“We’re working to redesign high schools and partner them with colleges and employers that offer the real-world education and hands-on training that can lead directly to a job and career.”
In his January 20th State of the Union Address, President Obama described work that Jobs for the Future, in partnership with the Harvard Graduate School of Education, has been deeply involved in for over two and a half years. The Pathways to Prosperity Network is a collaboration of regions and states focused on ensuring that many more young people complete high school and attain postsecondary credentials with currency in the labor market. These outcomes are achieved by developing career pathways that span grades 9-14 and bridge the silos of high school, postsecondary education, and the workplace. These pathways provide work-based learning opportunities that lead to valuable postsecondary credentials and launch young people into initial careers, while leaving open the prospect of further education.
More and more states are coming to see this strategy as an effective solution to the problems they are facing. As part of his State of the State Address on January 22nd, Delaware Governor Jack Markell announced that Pathways to Prosperity would be a key part of the state’s strategy to fulfill its new college completion goal, the Delaware Promise. The Delaware Promise is that, by 2025, 65 percent of Delaware’s workforce will earn a college degree or professional certificate, and everyone will earn at least a high school diploma.
Gov. Markell described the specifics of how Pathways to Prosperity will operate within the state: The initiative will “establish partnerships with Delaware employers, universities, and our K-12 system to prepare students for a bright future in key industries. High school students will take hundreds of hours of specialized instruction and hands-on training. They will graduate with industry-recognized certificates and college credits.”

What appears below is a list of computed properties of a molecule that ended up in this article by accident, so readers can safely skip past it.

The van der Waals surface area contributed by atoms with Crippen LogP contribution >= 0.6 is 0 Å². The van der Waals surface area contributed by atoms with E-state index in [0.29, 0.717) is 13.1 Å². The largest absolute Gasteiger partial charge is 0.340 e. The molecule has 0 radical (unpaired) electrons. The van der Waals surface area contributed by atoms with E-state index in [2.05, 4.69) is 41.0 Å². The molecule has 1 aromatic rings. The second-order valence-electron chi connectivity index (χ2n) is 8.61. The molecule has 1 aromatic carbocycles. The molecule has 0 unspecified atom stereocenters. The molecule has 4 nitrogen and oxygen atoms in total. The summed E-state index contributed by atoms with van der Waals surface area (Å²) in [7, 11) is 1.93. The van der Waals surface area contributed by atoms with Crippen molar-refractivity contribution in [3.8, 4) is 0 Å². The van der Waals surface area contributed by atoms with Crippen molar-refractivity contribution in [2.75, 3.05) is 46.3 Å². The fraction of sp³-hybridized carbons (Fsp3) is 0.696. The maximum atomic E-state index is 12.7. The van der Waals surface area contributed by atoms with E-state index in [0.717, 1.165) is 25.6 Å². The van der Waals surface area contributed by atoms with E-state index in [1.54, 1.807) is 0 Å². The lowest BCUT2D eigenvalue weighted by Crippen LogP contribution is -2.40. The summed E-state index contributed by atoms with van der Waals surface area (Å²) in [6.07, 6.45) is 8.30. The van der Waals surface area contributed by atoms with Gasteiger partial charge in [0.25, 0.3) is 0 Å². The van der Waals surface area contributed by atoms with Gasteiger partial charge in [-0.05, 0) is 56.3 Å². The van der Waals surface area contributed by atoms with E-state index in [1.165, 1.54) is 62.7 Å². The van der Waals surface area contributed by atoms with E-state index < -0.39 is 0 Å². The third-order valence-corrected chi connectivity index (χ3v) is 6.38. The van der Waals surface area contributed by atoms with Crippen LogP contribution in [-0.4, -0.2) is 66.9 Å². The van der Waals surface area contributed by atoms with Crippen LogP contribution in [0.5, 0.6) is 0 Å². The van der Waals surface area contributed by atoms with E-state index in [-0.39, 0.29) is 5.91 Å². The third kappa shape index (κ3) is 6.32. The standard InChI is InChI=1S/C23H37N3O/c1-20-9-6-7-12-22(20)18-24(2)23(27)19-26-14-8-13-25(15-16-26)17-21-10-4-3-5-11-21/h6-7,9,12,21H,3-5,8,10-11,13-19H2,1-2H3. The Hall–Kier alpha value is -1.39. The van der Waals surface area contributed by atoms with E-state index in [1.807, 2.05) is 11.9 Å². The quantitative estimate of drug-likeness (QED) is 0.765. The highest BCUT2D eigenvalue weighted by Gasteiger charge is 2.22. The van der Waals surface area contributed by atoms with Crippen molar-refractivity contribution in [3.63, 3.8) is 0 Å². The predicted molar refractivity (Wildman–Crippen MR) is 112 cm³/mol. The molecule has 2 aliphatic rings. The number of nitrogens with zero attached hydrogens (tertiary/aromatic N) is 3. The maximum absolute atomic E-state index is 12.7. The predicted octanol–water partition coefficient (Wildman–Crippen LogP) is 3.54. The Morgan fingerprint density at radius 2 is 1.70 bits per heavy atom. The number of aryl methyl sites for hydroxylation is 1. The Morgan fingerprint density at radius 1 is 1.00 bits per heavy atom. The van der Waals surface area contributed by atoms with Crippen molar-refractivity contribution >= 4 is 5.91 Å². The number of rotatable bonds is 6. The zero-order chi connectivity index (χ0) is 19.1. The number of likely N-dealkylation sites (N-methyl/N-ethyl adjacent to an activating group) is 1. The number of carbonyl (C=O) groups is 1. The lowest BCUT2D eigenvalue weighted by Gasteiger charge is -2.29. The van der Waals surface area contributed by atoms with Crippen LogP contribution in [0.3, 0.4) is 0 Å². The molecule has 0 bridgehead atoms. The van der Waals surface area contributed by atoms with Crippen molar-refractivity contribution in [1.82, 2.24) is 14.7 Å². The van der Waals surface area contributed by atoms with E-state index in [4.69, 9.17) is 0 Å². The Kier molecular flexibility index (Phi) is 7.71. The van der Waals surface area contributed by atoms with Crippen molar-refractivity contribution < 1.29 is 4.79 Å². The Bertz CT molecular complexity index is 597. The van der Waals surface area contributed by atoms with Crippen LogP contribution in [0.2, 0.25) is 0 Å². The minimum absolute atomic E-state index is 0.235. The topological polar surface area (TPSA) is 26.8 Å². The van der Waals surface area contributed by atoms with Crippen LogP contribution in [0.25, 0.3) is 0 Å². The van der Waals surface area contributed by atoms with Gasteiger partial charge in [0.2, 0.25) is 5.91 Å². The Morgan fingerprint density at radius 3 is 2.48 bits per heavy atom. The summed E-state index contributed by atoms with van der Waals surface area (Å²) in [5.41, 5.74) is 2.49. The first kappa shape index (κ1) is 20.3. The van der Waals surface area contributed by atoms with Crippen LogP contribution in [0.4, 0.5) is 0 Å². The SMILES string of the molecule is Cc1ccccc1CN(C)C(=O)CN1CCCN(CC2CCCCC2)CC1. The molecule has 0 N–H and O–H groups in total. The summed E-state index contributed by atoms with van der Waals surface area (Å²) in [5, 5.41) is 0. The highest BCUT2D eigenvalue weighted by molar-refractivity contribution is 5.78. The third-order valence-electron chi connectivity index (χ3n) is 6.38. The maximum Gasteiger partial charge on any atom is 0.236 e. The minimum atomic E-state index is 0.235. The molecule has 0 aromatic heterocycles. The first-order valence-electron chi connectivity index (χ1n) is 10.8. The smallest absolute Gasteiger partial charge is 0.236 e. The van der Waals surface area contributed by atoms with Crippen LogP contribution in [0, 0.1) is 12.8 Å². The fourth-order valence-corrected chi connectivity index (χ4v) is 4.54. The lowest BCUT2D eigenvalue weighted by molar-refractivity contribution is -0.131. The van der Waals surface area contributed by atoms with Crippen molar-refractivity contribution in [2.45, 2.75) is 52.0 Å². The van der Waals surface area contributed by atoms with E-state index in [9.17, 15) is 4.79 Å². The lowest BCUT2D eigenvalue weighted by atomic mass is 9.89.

Pathways to Prosperity focuses on high-demand sectors, like information technology, health care, and advanced manufacturing, to ensure the best career outcomes for students. In fall 2015, Delaware will launch pathways statewide for the IT and hospitality industries. As Gov. Markell said, “We will also expand to southern Delaware the manufacturing pathway we started last year with Colonial and New Castle County Vo-tech School Districts. Those manufacturing students are already making great progress and will get paid internships this summer at companies like Agilent Technologies, PPG, Kuehne and Siemens. The following year, we will expand the network to include two more of our fastest growing industries—financial services and health care.”
Amy Loyd, executive director of the Pathways to Prosperity Network, noted that the work in Delaware illustrates the importance of working across sectors: “Delaware assembled an incredibly strong state-level team that includes the Governor’s Office, the Department of Education, the Department of Labor, the Delaware Workforce Investment Board, the Delaware Economic Development Office, Delaware Technical Community College, the Delaware Business Roundtable Education Committee, the Rodel Foundation, and Capital One. This representation from across sectors—including industry and secondary and postsecondary education—and the enthusiasm and commitment of the leadership team have been key to Delaware’s rapid progress in developing pathways since they joined our Network last June. We are excited about our collaboration with Delaware and look forward to the work ahead.”
Gov. Markell and Delaware’s Pathways to Prosperity leadership team have worked quickly to implement and invest in the vision that the Governor laid out in his address. At a February 12th Pathways to Prosperity kickoff event, the Governor announced that the Delaware Department of Education would make $1 million available over the next year to school districts that are implementing pathways. Districts will partner with employers and postsecondary institutions to ensure that students in pathways have opportunities to gain experience in workplaces and to earn postsecondary credentials. Mark Brainard, president of Delaware Technical Community College, said that the manufacturing pathway already in place “has demonstrated the power of partnering our business community and college with school districts to create a curriculum that engages students in learning skills most valued in the economy.”
At the kickoff event, Gov. Markell described how pathways programs would not only provide new opportunities to young people, but strengthen the state as a whole. “Today, we take an important step toward ensuring that Delaware will be one of those places where students of today and of generations to come will enter the workforce fully armed with the skills to compete for good jobs, develop new innovations, and make the most of their extraordinary talents.”
Photo courtesy Delaware Online - The News Journal video 2/12/15